I stress the fundamental need for sleep for the recovery and functioning of your body daily. People usually sleep from 7 to 9 hours, explaining how it takes up most of our lifetimes. I also emphasize maintaining a great posture to prevent pain and tightness throughout your entire body. Sleep also requires people to retain an excellent back posture to ensure adequate breathing, enable proper recovery, and prevent further tightness as you sleep. This blog will not be covering the best way to position yourself if you have a specific back problem other than tightness that muscular dystrophy intensifies.

Doctor Jo composed a video called “Proper Sleeping Positions Tipps – Ask Doctor Jo,” describing the best position to keep your neck and back in neutral positions. The first thing she addresses is the back and how it is crucial to maintain the back curve. By rolling up a sheet or towel and placing it in the lumbar area, you can support your back curve. You can put that sheet under the sheet on your bed if that is preferable for you. If you want to take it to the next step, it can also help your spine by elevating your legs. You should raise your legs with at least two pillows or one to have that prime spot for a neutral position in your pelvis and spine. 

On your side, it is essential to keep the rolled-up towel or sheet in the same location. It would be best if you placed the pillow between your logs and kept your hips in a neutral position. This ensures that there is no pressure in your hips, knees, and back. You should find a pillow that keeps your neck in a neutral position to stop tightness in your neck and shoulder muscles. The shoulder should not be squished against your bed by the pillow being too short so make sure your pillow is at adequate length to keep your neck in a neutral position and not exacerbate your shoulder muscles. Then, by having a “hug pillow” or a pillow that you hold in your arms, it can prevent your shoulder’s stress.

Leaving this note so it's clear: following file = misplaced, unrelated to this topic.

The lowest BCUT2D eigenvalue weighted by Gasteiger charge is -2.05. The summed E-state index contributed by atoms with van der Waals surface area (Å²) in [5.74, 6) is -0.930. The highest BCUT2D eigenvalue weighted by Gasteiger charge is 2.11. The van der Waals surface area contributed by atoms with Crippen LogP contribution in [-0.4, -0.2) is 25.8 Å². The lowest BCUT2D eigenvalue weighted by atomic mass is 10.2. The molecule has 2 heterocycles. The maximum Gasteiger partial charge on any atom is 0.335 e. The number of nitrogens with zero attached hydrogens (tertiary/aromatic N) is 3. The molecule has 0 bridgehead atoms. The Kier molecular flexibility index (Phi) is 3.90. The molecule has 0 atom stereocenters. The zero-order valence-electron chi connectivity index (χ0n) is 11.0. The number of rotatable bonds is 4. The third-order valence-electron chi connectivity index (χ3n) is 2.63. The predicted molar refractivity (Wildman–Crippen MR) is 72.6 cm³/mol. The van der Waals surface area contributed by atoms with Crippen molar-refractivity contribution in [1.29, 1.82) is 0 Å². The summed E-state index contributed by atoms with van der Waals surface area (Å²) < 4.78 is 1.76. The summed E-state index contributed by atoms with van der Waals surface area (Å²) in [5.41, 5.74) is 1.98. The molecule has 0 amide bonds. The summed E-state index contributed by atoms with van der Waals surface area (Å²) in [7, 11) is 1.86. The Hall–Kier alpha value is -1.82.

If you choose to sleep on your stomach, do not use any pillow for your head. If you have a soft pillow, you can use it, but make sure it does not add stress to your neck. Placing a pillow in your lower abdomen and pelvis area is key to preventing tightness in your back. 

These techniques are fantastic for improving sleep performance and making sure you wake up without as much tightness or pain in any areas of your body. Many sources believe that the techniques Doctor Jo displayed are the best position for your back, shoulder, neck, and hips. Since night braces make it difficult to find a comfortable place, sleeping on your back is positively influenced by the pillow in your lower lumbar area and the one below your knees. I would recommend these techniques for everybody as I am sure you will have the best sleep you ever had. If you find these positions useful, show them to your friends and family as many people sleep incorrectly.